M, 25 years old, got married at 20. Her husband, E., was 19 at the time. She lives all across the US, with their 3 children and a dog, due to her husband’s career in the Air Force but is originally from Missouri. She is currently a homemaker working on her college degree. She is currently married to E., and must stay married due to certain set of circumstances that prevents divorce. But she doesn’t like marriage.
(I sent M questions for married and divorced folks and she answered both.)
Why did you decide to get married?
I thought I was in love with E. We had gone so fast through the dating phase — we started living together three months after meeting and got engaged three months after that — the next logical step was to get married. From meeting for the first time to marriage was a total of twelve months. At the time, I didn’t know there were other options, such as staying single and being happy, besides getting married.
What did you think marriage would be like?
At the time, I thought it would be a dream. I knew there would be fighting and arguments and some hard work communicating…that was drilled into my head from society. But for the most part, I assumed that being a wife would fulfill me and make me happy. It was all very fairytale-like.
Where do you think you got your ideas/concept/narrative about marriage?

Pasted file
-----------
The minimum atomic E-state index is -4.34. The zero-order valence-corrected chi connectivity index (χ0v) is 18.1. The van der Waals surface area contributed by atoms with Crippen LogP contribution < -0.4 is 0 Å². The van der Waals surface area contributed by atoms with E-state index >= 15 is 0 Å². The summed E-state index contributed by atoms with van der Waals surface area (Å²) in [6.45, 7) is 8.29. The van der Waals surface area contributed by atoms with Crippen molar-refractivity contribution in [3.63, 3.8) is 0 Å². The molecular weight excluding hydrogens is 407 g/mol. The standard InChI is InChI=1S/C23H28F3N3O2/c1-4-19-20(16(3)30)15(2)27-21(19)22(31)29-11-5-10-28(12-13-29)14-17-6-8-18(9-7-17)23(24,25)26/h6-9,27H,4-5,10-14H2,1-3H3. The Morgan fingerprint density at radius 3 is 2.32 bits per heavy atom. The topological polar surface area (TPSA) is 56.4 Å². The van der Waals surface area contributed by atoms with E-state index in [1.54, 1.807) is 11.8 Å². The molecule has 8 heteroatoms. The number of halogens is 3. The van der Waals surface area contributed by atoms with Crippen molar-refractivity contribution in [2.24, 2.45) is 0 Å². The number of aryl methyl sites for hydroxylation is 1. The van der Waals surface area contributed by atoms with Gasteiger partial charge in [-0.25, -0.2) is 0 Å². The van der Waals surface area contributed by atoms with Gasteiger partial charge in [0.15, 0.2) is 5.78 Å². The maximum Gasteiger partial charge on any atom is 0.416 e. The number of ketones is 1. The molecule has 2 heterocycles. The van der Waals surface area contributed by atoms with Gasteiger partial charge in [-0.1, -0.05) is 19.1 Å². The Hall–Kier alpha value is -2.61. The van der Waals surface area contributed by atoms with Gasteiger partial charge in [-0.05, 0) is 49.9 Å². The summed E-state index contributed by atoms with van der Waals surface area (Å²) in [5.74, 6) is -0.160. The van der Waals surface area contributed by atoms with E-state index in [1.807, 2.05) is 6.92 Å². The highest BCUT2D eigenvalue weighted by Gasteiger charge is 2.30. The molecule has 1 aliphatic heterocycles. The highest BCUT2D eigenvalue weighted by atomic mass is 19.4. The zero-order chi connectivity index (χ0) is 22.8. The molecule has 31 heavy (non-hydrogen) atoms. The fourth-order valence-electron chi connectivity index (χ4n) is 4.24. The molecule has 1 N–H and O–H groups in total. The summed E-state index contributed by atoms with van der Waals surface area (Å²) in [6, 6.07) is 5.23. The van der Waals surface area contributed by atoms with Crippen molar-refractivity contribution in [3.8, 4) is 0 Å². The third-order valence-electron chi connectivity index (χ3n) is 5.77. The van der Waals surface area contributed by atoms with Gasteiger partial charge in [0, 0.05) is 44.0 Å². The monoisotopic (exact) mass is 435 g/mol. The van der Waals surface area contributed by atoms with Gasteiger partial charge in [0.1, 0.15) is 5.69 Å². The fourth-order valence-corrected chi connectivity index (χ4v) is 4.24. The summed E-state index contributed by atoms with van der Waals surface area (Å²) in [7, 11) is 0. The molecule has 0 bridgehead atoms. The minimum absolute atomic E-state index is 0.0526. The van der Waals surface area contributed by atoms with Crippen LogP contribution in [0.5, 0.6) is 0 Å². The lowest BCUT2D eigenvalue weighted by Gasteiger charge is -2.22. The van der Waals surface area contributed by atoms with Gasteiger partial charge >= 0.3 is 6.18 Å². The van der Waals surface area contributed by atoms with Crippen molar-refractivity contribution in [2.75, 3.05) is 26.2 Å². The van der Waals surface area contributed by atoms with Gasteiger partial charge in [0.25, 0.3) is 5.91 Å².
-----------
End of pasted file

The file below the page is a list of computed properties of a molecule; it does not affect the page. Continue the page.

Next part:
Mostly from my parents and maternal grandparents. These two couples were the ones that I saw the most in their every day-to-day marriage. While I watched some television and read books and listened to music and subconsciously soaked up the narrative of marriage they provided – the fairytale marriage — the biggest impact was what was right before my eyes.
Do you think your relationship with your partner has changed since you got married?
It most certainly has. My husband and I were very young when we got married; each one of us had a lot of growing up to do. In some ways, we’ve grown together but in other ways, we’ve grown apart. One of the biggest divides we’ve been through, other than having children, was the initial differences of my not working and becoming a housewife. It lead to problems regarding our traditional gender roles as well as the roles we each wanted to play within the marriage and those that the other person wanted us to play. It changed the whole dynamic of our relationship and our family.
What have you learned about yourself since you’ve been married?
I’m actually a die-hard, flaming, unapologetic feminist. That is the biggest thing I’ve learned about myself. I do believe that this was only brought about because of my marriage. Had I not gotten married, I doubt if I would have learned this about myself and would have gone ahead living the way that I was and believing the same things before marriage. Learning from experience is the best, the only problem for me is that I found out I don’t like being married (at least not right now in my life) but it’s too late to back out for me because of various circumstances. The other things about myself that I learned from marriage, I’ve actually known all along but I never truly accepted them until I had grown older, slightly wiser, and had someone to encourage me (my family of origin never did) to accept things the way they were – this is one of the ways that E. and I have grown together since being married.
Why did you make the decision you made about your last name?